Plasma cutters are versatile tools used in a variety of industries. However, like any other tool, there are common problems associated with them. These include issues with the power supply, torch, and consumables.
Additionally, operators may experience problems with the accuracy of the cut and with the overall functionality of the machine. Knowing how to troubleshoot these issues can help operators quickly and effectively identify and resolve any problems that may arise.
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1. Arc Blow
Arc blow is a phenomenon in which the arc of an electric arc welding (EAW) machine is deflected due to the magnetic fields generated by the workpiece or the surrounding environment. Arc blow can cause the weld to be misaligned, or even cause the arc to be extinguished, resulting in incomplete welds.
In plasma cutters, arc blow occurs when the arc is deflected by the surrounding air, causing the arc to move away from the intended cutting path.
For example, if the arc is cutting a straight line and the air is blowing, the arc may be deflected and the resulting cut may be curved or jagged.
How to prevent Arc Blow?
Reduce Amperage: By reducing the amperage of the plasma cutter, the arc force will be decreased which will reduce the risk of arc blow. As a general guideline, the amperage should be reduced by 10-15% for thick metal, 20-25% for thin metal, and 40-50% for aluminum.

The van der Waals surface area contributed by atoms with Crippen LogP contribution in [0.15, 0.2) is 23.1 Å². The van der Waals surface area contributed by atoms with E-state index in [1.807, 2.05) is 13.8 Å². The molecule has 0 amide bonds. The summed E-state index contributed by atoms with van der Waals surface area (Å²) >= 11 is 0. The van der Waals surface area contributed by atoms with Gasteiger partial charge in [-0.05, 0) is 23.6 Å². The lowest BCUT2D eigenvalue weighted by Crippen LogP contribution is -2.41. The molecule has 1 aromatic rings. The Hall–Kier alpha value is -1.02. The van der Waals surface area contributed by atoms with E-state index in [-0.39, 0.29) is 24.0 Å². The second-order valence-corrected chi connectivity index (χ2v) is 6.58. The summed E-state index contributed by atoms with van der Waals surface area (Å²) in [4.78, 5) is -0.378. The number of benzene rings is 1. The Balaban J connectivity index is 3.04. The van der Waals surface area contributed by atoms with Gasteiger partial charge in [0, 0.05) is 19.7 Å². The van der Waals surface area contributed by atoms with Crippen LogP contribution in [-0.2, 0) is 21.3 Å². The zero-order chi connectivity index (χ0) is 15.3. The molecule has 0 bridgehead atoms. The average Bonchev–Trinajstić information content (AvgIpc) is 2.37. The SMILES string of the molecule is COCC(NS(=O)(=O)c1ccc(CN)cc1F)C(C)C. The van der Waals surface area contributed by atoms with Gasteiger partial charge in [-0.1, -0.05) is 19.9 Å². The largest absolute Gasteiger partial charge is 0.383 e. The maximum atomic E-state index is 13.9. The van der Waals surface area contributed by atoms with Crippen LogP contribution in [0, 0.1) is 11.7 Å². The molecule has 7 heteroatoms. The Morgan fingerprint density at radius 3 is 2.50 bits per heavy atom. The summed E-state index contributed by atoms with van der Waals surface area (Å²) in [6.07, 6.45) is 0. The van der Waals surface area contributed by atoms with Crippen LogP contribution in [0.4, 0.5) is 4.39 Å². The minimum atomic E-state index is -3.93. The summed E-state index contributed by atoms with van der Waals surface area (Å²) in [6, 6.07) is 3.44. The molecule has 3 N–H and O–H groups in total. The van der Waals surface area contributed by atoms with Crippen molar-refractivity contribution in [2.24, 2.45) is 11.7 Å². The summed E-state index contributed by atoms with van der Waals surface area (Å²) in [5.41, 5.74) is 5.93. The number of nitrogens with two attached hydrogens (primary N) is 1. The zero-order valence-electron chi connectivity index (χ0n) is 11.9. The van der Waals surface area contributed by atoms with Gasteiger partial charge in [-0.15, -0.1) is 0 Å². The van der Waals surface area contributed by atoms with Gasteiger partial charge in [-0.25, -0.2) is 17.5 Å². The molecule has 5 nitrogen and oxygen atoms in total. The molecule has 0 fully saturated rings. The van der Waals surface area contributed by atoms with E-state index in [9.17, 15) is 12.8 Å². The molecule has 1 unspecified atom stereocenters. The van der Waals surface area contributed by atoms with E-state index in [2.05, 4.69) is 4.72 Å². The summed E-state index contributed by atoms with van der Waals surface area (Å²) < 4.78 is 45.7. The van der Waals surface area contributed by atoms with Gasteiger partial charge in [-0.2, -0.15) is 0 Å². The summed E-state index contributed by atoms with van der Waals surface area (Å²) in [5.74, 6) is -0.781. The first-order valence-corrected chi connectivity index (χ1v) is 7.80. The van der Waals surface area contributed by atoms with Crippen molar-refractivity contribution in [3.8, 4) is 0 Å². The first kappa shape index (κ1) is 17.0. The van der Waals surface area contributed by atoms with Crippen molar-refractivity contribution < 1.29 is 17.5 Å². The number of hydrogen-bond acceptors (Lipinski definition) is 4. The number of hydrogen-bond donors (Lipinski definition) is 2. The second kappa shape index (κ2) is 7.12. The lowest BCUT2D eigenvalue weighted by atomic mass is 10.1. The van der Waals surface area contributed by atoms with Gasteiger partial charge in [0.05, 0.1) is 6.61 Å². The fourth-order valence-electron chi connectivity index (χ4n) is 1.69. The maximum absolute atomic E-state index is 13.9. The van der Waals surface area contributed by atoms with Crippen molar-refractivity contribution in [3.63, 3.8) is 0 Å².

Increase the Electrode Standoff: Increasing the electrode standoff will reduce the arc force and reduce the risk of arc blow. As a general guideline, the electrode standoff should be increased by 10-15% for thick metal, 15-20% for thin metal, and 25-30% for aluminum.
Increase the Shield Gas Flow: Increasing the shield gas flow will reduce the risk of arc blow by creating a stronger shield between the electrode and the workpiece. As a general guideline, the shield gas flow should be increased by 10-15% for thick metal, 15-20% for thin metal, and 25-30% for aluminum.
Use a Backing Plate: By using a backing plate, the plasma arc will be forced away from the workpiece, reducing the risk of arc blow.
Use a Drag Shield: By using a drag shield, the plasma arc will be forced away from the workpiece, reducing the risk of arc blow.
Use a Water Table: By using a water table, the plasma arc will be forced away from the workpiece, reducing the risk of arc blow.
Use a High-Frequency Arc Starting Device: By using a high-frequency arc starting device, the arc force will be reduced, reducing the risk of arc blow.
Use a Magnetic Arc Control Device: By using a magnetic arc control device, the arc force will be reduced, reducing the risk of arc blow.
2. Poor Cut Quality
Poor cut quality in plasma cutters can be attributed to a few factors. Examples include improper arc length, incorrect torch height, incorrect standoff distance, and improper travel speed.
Often plasma cutter just blows the air resulting poor cut. Here’s the troubleshooting guide.
For example, if the torch height is not set properly, the tip of the torch will be too close or too far away from the workpiece. This will create a wide, ragged cut that is not straight.